Diagnostic testing for babesiosis includes direct examination of blood films for parasites and nucleic acid amplification (NAAT) detection. Giemsa-stained thick and thin blood smears should be examined and may detect as little as 0.0002–0.001% parasitemia.4 Microscopic features include delicate, pleomorphic ring forms, multiply‐infected erythrocytes, and extracellular forms.

The classic “Maltese cross” tetrad formation is occasionally seen and is pathognomic (Figure 1). Hemozoin, schizonts, and gametocytes are not seen with Babesia, and the presence of these elements suggests Plasmodium infection. NAATs are considered to have excellent sensitivity and specificity.4 While no NAATs are currently FDA-approved for the clinical diagnosis of babesiosis, reference laboratories may offer laboratory-developed molecular assays. Several NAATs are FDA-approved for testing of donor blood and tissue. Serology may be used for supportive or confirmatory testin; however, it cannot distinguish between recent and prior infection.5

In North America, the primary mode of transmission of Babesia is Ixodes ticks (the blacklegged “deer” tick). These ticks are endemic to the Northeast, upper Midwest, and South United States (I. scapularis) and the west coast (I. pacificus).2,6 Most cases of babesiosis occur during the summer and early fall in endemic areas where ticks and vertebrate reservoirs overlap with human activity.5,7 While B. microti is responsible for most clinical infections in the Unites States, other clinically important species include B. duncaniB. divergens, and B. venatorum. There are several other significant pathogens that may be carried by Ixodes ticks, and co-infection presents a challenge for both diagnostics and clinical management. These pathogens include Borrelia burgdorferi (Lyme disease), B. miyamotoi (hard tick-borne relapsing fever), Anaplasma phagocytophilum (human granulocytic anaplasmosis, HGA), Ehrlichia muris-like agent, and tick-borne flaviviruses including Powassan virus and tick-borne encephalitis virus.6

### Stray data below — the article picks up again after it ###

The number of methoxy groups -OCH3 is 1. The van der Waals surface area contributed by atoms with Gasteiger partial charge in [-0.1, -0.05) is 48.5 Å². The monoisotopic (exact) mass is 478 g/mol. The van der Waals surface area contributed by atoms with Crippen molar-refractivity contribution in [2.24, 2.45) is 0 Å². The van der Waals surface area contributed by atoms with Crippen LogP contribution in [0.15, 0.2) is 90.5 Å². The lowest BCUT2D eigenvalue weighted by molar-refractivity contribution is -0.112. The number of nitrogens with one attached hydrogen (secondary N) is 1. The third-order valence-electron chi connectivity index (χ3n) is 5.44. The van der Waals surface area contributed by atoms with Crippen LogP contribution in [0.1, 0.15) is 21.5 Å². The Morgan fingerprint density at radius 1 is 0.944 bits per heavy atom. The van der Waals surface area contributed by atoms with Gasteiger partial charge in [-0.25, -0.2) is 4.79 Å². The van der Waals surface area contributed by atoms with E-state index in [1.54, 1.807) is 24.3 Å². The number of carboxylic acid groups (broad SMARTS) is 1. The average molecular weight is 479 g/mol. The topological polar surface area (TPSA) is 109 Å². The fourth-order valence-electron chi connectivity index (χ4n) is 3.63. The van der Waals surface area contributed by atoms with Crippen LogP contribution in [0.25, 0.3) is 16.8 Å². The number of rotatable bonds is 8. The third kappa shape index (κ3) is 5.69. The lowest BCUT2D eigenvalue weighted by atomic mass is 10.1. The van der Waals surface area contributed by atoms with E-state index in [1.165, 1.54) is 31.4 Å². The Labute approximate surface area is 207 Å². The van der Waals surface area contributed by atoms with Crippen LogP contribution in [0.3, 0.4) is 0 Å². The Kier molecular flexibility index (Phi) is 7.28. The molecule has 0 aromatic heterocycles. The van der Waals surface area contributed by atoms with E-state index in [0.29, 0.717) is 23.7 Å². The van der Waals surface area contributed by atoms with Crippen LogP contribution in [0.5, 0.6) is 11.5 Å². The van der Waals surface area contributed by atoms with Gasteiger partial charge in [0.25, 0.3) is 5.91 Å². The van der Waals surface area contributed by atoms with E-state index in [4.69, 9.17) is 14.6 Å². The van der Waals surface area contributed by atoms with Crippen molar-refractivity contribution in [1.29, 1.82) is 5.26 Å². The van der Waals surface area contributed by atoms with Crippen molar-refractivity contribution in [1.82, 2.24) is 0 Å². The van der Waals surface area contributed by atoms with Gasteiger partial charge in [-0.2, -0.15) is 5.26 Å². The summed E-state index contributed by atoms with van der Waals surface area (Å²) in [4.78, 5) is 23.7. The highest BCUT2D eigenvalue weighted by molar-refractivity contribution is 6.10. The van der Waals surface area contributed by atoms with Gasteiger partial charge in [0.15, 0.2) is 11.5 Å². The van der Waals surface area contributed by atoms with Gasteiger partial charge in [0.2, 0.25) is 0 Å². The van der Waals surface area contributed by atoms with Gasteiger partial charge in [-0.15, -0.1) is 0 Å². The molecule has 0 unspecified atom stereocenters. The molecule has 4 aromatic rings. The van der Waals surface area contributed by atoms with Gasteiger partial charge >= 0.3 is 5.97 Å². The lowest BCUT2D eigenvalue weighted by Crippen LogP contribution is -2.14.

Co-infection appears to be common in nature, with up to 28% of ticks in endemic areas co-infected with either B. burgdorferiA. phagocytophilum, or Babesia spp.8 In humans, up to 40% of patients with Lyme disease are co-infected with Babesia spp.6 There is growing evidence that co-infection may have important clinical consequences. Studies indicate that in patients with Lyme disease, co-infection with babesiosis or HGA may exacerbate and prolong symptoms.9,10 Clinicians practicing in endemic areas should maintain a high index of suspicion for co-infections, especially in cases of atypical or severe manifestations, or poor response to therapy.